Narrativizing The Random

Yep, narrativizing. I’m pretty sure I just invented that word. Inventing words! I’m just that kind of edgy creative type.

I couldn’t think of an existing word for it, though. You know that thing you do when things happen and you connect them in your head even though they’re not apparently causally linked and it makes a story? That thing! Narrativizing the random.

It’s a vital skill in playing D&D. The dice act as randomizers, but then you have to work the random effects into the story, right? For example, I used to play a half-orc warrior who loved a fight, right? First into every fray, that kind of thing. I was always out in front in my eagerness to kill anything that moved. Except that for some reason, I couldn’t win an initiative roll to save my freaking life. I almost *always* wound up last in the round, despite the fact that I was the one standing in the doorway, and I had to explain that. So my half-orc became a wild enthusiast who tended to get over-excited and charge right past the target, or miss her first swing in the excitement.

I’ve had some good luck with ‘it’s a sign’! More often than not, when I decide that I have been given a sign to go shopping, I will find a sale or something I really want. Of course, I never ever get a sign to suggest that I should not go out in bad weather, so I’ve been caught in many a severe weather outbreak. Signs are iffy things. But it can be fun to roll with them and see where they lead you.

Sometimes reality positively connives at this. Every time my husband and I have a major fight, something happens to him. He’ll get injured somehow, or knock something over onto himself, or a coconut will fall on his head (really, this has happened twice!) or our daughter will strike him a mighty blow to the testicles apparently by accident (about twelve times and counting), or he’ll in some other way be struck down by seeming chance. It happens every single time. At this point, I’m honestly not certain if it’s an increasingly unlikely set of coincidences,  if he’s being punished by the household gods for doubting me, or if someone up there just likes messing with his skepticism.

Nothing ever happens to me when we fight. He thinks this is very unfair. I think it’s because I’m always right.

I’ve used it for writing, too. When I’m really stuck, I’ll turn to anything for inspiration. Tarot cards are often very helpful – every card has its own little story event thingie, so drawing one at random and then throwing the indicated plot twist in there can really get a stuck story moving. Putting on the television and using the first plot idea you see can also work. I’ve flipped coins when I couldn’t decide which character to kill off, I’ve consulted my horoscope for suggestions, and if I’m really having trouble I create copies of my characters in The Sims and see what they do. (This is actually really helpful sometimes. The way the characters interact can give you a ton of new information, like ‘hey, these two are attracted to each other? that makes so much sense!’ and ‘wow, this guy whose sexual orientation I hadn’t decided yet is the gayest Simling I have EVER SEEN, good to know’.)

If you’re really stuck, don’t be afraid to consult the oracles. Your random card or coin toss won’t always help, but sometimes putting your plot in the hands of fate can really get things moving. And if your horoscope says today is a bad day for creative endeavours, well, fate clearly intends for you to put word-count on hold for the day and play Dragon Age instead. For inspiration. And in day to day life, narrativizing the random can really add interest… and sometimes paranoia.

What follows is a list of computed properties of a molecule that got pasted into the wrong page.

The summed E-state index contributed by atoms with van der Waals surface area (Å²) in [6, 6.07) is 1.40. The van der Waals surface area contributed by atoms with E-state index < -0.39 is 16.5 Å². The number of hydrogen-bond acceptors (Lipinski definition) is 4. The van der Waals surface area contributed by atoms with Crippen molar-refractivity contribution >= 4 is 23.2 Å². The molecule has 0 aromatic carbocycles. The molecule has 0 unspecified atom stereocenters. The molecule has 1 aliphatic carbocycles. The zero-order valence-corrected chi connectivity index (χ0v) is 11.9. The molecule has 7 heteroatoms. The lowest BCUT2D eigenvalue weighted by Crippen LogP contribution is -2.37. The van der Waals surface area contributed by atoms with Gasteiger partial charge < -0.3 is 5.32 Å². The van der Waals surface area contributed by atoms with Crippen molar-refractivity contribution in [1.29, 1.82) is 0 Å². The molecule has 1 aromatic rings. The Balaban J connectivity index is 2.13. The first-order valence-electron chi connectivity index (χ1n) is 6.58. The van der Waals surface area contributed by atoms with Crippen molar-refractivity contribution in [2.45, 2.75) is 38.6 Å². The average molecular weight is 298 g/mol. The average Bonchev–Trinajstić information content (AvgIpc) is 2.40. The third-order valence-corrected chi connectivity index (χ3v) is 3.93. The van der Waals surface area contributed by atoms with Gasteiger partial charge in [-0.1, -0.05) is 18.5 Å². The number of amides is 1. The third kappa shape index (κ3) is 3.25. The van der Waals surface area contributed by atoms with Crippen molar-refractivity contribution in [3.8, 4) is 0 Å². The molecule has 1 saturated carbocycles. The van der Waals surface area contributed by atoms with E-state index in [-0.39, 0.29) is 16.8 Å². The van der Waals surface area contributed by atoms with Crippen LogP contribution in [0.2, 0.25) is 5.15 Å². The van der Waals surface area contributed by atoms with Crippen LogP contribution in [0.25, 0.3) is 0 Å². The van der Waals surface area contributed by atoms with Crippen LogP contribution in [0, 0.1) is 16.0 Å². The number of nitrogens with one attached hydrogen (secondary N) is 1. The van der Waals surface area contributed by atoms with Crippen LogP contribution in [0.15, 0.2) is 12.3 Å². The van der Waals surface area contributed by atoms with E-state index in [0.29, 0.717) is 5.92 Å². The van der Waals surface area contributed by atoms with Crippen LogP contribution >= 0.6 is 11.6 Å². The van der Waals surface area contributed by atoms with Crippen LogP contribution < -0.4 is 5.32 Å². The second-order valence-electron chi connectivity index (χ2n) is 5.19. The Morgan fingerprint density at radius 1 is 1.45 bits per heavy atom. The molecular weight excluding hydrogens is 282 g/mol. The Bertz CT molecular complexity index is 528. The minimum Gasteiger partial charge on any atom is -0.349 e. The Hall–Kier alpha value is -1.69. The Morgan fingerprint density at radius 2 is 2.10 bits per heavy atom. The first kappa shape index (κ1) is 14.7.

The Name Explained

So, why is this blog called the Genre Salmon?

For many deep and meaningful reasons. Most of them being that I was having real trouble coming up with anything and all the things I thought of had already been used and all my clever pseudonyms were apparently obvious and pre-loved and at some point I just said ‘screw it, I’m a salmon’.

I like salmon. I especially like pink canned salmon with the bones in that go crunch. But I liked the metaphor, too.

Publishing is a stream, right? Bubbling, gurgling along, pushing relentlessly towards the sea. And I am the stoic, noble salmon, fighting my way up to the spawning-ground of my imagination, there to leave my own precious eggs of creativity to spawn new readers! (Wow, this metaphor actually extends way further than originally envisioned. Mostly I was flopping on the bed and giggling about ‘fishy fishy’ more than envisioning as such)

And I am the Genre Salmon because… well, I read and write genre. Mystery, sci-fi, fantasy, romance, paranormal, I like ’em all. Historicals have a good chance of luring me in, and I’ve even dipped my toes in a few thrillers. But literary? No. No thank you. Not for me. Maybe I’ve just been terribly unlucky in the books I’ve sampled, but my experience of modern ‘literary’ fiction is mostly one of unpleasant, frequently over-privileged people suffering from the latest in trendy misfortune and feeling incredibly sorry for themselves. (You’re married! But you cheated! And now you’re afraid you’ll be caught and WOE and I don’t feel the least bit sorry for you, you cheating cheater who didn’t have the frigging spine to break up with the first one before doinking the second! Especially if you didn’t break up with the first one because he offers you ‘security’ by which you mean ‘pots of money’.)

But as any reader or writer of genre knows, somehow lit is seen as much more worthwhile and important and – sadly – more commercial. So. The Genre Salmon swims gamely against the literary stream, leaping over financial obstacles and plunging through the white waters of literary skepticism, towards the spawning grounds of Publication.

Swim with me!